Read the dossier on Toon Tellegen, nominated for the Hans Christian Andersen Award 2020
Watch I Wish – The Movie, “Elsewhere Editions, the children’s imprint of Archipelago Books, is pleased to announce I Wish by Toon Tellegen and Ingrid Godon, translated by David Colmer. A melancholy and hopeful book of portraits and meditations for our melancholy and hopeful moment.”
“This Dutch import pairs portraits with poetry to articulate wrenching individualism, yearning, humor, desires, and pathos … This probing psychological journey makes for an exciting exploration in empathy.” — Kirkus Reviews
“Each face is round as the moon, with small shining eyes that sit curiously far apart…The figures rarely smile. One boy wears a bellhop’s uniform; another, a red jersey and cap. Tellegen’s inward-turned, free verse poems, gracefully translated by Colmer, give them voice…By voicing the fears, angers, and secret desires of the figures, Tellegen spurs readers to embrace those of others, and their own.” — Publishers Weekly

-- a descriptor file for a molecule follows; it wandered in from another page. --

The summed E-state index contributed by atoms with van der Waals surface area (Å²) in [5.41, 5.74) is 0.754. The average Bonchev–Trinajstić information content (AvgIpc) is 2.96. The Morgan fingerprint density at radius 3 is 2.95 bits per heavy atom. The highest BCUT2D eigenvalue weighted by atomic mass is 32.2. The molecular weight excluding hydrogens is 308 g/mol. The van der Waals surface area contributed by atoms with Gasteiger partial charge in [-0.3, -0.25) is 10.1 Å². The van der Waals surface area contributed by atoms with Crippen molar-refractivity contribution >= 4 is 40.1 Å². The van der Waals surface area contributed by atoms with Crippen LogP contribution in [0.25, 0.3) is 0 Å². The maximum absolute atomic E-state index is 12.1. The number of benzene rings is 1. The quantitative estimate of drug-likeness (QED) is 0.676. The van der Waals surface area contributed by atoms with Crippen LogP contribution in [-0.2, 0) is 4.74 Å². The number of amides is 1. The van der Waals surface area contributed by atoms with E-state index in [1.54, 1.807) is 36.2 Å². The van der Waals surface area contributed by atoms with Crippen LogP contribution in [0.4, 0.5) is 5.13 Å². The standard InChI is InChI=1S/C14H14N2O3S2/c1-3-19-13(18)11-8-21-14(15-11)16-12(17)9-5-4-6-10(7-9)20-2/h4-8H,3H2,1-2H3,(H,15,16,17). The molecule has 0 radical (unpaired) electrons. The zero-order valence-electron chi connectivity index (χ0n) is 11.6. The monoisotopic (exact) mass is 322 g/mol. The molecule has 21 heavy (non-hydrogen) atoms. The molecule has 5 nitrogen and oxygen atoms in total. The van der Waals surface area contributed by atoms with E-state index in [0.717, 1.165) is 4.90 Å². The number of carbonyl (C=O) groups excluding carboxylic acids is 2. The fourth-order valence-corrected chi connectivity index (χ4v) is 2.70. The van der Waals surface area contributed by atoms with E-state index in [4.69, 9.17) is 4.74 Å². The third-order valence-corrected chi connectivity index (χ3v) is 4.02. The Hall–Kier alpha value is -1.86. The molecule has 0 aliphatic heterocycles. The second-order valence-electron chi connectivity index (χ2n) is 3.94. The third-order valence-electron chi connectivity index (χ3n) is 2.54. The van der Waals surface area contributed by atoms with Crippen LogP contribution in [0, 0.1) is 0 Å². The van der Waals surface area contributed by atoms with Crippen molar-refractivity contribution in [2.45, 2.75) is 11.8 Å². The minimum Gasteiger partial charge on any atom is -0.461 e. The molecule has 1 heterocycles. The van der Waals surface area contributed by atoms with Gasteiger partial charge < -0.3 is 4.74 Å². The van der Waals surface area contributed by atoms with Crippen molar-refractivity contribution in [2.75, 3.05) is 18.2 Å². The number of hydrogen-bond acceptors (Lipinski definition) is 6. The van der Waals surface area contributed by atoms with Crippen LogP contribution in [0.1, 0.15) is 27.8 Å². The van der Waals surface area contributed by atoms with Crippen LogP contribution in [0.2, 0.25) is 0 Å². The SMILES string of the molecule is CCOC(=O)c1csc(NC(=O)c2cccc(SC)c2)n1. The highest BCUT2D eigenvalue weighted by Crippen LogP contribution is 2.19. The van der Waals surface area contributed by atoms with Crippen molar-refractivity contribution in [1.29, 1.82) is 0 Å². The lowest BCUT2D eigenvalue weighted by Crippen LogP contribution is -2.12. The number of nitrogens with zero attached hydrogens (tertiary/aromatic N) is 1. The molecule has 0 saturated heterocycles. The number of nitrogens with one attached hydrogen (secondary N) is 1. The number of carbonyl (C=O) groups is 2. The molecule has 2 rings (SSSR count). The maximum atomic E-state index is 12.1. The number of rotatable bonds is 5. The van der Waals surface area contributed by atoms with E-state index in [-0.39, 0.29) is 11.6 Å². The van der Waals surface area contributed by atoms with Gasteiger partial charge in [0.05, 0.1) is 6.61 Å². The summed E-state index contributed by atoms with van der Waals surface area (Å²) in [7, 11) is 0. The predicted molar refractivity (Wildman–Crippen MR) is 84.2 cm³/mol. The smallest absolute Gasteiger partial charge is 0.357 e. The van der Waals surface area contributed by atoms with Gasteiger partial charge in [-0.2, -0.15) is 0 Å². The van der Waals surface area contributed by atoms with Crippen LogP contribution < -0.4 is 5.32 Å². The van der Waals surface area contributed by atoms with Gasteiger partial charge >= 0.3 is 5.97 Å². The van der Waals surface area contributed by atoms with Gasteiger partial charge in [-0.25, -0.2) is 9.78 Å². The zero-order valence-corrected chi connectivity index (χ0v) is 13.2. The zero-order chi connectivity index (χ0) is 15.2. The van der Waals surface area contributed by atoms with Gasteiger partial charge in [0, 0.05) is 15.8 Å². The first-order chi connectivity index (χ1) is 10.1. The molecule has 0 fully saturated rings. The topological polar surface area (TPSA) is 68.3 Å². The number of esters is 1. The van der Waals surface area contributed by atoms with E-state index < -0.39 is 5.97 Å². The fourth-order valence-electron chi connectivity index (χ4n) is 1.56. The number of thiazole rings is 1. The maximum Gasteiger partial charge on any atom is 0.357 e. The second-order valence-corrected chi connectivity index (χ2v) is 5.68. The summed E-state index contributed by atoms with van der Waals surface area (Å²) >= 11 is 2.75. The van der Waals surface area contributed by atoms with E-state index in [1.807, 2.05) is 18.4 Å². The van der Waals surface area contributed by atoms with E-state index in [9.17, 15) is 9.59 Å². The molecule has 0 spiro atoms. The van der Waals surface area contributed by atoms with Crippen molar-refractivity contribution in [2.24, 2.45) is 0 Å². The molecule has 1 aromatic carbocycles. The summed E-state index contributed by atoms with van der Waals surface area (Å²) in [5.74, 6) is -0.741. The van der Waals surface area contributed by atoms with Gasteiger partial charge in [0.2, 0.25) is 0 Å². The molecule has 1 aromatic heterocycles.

“I Wish isn’t going to sit quietly in a category. It’s the kind of book that would rather wander off and make up its own categories, expecting you to follow dutifully behind. And you will, because it is strange and wonderful and ultimately very very memorable. Can many other books out there say half as much? … If ever there was a book worthy of a Batchelder Award, or some similar medal for translation and writing, it is this. A strange, melancholy, oddly hopeful book for our strange, melancholy, oddly hopeful little world.” — Elizabeth Bird, School Library Journal‘s “A Fuse 8 Production“